Addendum : The Spot Exposure meter comes complete with IRE scale which is designed especially for professional photographers in the areas of television filming, movie making and commercial photographs. This scale is based on the representative film sensitivity index used by the Japanese private broadcasting unit and was made specifically for television viewing, especially where a strict exposure control is required.
The IRE makings also indicate the respective divisions of the linear gray scale. The triangular index in the center which is used on most general exposure meters is the standard index and shows the average or optimum film exposure levels. The steps between 60% and 80% on the IRE scale are generally specified as a light level for facial tones. These will allow you to use your Spot exposure meter more effectively.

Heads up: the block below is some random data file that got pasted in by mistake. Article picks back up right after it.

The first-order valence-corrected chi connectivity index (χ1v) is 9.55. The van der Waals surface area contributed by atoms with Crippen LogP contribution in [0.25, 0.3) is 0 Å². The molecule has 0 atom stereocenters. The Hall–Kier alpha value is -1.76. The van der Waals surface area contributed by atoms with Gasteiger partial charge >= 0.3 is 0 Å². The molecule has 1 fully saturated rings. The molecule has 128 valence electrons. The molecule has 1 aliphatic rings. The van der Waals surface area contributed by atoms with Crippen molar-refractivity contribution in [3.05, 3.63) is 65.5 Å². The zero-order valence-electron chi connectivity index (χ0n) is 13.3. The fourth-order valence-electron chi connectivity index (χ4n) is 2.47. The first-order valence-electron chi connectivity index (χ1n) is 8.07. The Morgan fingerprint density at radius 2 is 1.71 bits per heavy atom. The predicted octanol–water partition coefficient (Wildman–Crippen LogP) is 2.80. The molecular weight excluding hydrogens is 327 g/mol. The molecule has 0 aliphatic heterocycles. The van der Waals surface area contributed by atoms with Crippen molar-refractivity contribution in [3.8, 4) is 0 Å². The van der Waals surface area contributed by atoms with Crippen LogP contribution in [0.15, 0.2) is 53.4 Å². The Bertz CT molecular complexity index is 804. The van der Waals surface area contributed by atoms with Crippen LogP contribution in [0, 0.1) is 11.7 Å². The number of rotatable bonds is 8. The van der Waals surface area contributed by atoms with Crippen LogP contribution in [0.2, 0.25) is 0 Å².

The Spot exposure meter is precision engineered to give the very best results for many years. The all plastic body requires no special care, however, never drop or bump the meter unnecessarily. It should be treated as the fine optical and electronic instrument it is. Avoid storing the meter in places with extremes in temperature or humidity. The lens should be kept clean and free of finger prints. It is advisable to remove the battery from the meter if you are not going to use it for some time.
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EXPOSURE VALUE CONVERSION CHART